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END TALK — 7/2021

Welcome to END TALK, and welcome to summer 2021, possibly the hottest summer yet experienced during mankind’s existence on planet Earth, but hardly the hottest we will experience for the remainder of our species’ tenure here. Welcome BACK TO NORMAL—today is Friday, July 16, 2021.

Back to normal… this concept was the selling point for the Biden electoral coalition, as well as the theoretical promise to be realized by ending the pandemic. Well, the pandemic has not ended, and while the administration did not achieve its goal of vaccinating 70% of Americans by the 4th of July, that’s ok!—because we have collectively decided to pretend they did.

It seems that normalcy is more a collectively-agreed-upon state of acceptance than any objective metric for measuring external reality.

In a way, though, I think even the most hardcore of deniers recognize something has changed. Whether acknowledged or not there is a palpable sense that we have shifted onto new terrain—as one example, consider the increased, almost obsessive focus on rising crime.

What is troubling is that this awareness is largely unconscious—or when conscious, is distorted, divorced from any attempt to seriously reckon with the roots of the issues we face, producing a sort of nihilism—well, this is just the way things are; circumstances cannot be meaningfully changed. 

Specific markers help to reveal changing times—a recent symbolic one was the death of former Defense Secretary and unconvicted war criminal Donald Rumsfeld, a man who was central in heralding in the era in which we now live. I wrote a few words about his passing:

Rumsfeld is absolved, because everyone in power is absolved (except for the rare scapegoat, into whom is distilled some vague and dislocated societal sense of collective sin). In doing so the country is absolved, its agency denied, instantly forgiven, permitted no reckoning with the consequences of the horror and evil underlying it, the destruction it has wrought—and the perverse criminality of the men and women who do after all direct it is diluted into bureaucratic hum.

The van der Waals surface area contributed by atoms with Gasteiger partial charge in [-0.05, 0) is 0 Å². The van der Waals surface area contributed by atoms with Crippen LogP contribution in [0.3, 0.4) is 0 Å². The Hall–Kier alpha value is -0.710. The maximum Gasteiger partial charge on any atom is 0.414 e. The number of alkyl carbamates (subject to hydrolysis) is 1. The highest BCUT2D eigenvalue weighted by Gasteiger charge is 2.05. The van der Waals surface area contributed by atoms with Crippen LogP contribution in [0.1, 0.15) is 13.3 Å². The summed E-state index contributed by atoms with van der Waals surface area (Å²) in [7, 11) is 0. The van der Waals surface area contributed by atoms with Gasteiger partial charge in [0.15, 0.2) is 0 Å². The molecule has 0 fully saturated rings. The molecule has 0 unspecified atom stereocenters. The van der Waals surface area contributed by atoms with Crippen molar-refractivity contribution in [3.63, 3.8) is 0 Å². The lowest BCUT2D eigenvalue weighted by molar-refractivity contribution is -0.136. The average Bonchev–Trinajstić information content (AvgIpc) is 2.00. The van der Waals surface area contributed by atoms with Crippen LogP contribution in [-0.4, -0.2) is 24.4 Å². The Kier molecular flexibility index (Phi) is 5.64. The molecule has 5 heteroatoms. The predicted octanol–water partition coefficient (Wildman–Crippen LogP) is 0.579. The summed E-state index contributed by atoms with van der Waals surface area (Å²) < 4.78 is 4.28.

Rumsfeld is a reasonable case study in what perversely constitutes normalcy because he was so heavily embedded in one of the single greatest crimes and catastrophes of this century, the invasion of Iraq, an event which at the time was perceived (at least by some) as highly abnormal, and yet has since been subsumed into that same banality of things being the way they are—collective societal inertia, normalcy, acceptance, etc.—as everything else.

Years after the invasion, in an atmosphere in many ways defined by its legacy and after-effects—a present of rising fascism, climate collapse, economic stagnation, perpetual war—the hope might’ve been that COVID would shock us out of complacency. In retrospect this idea was ridiculous, at least en masse. Paradoxically (in a sense), the pandemic has simply reaffirmed a collective acceptance of and need for normalcy, deathfully wedded to illusions about the sustainability of the present. Better things be NORMAL than in crisis.

So we got what we wanted, I guess; now we have normal again (at least in the USA, at least for the moment). Our issue below offers a scattering of media with that tenuous present in mind. We begin with a climate roundup focused on the abnormal (new normal?) situation in North America and end with some excellent music and reading suggestions. In the middle we include two new sections:

  • Brief (Film) Reviews, attempts to distill comprehensive (in this case) movie reviews into a mere 1-2 sentences

  • Sundays are for baking, in which we share an excerpt from contributor ET Perry’s baking newsletter (sign up here)





Atmospheric CO2 (recorded 7/14/21 in Mauna Loa, Hawaii):  417.55 ppm

Hardly feels necessary to keep producing these graphs—but maybe it is, as this article from early June describes how CO2 levels have hit yet another atmospheric record and “researchers have estimated that there hasn’t been this much of it in the atmosphere for millions of years.”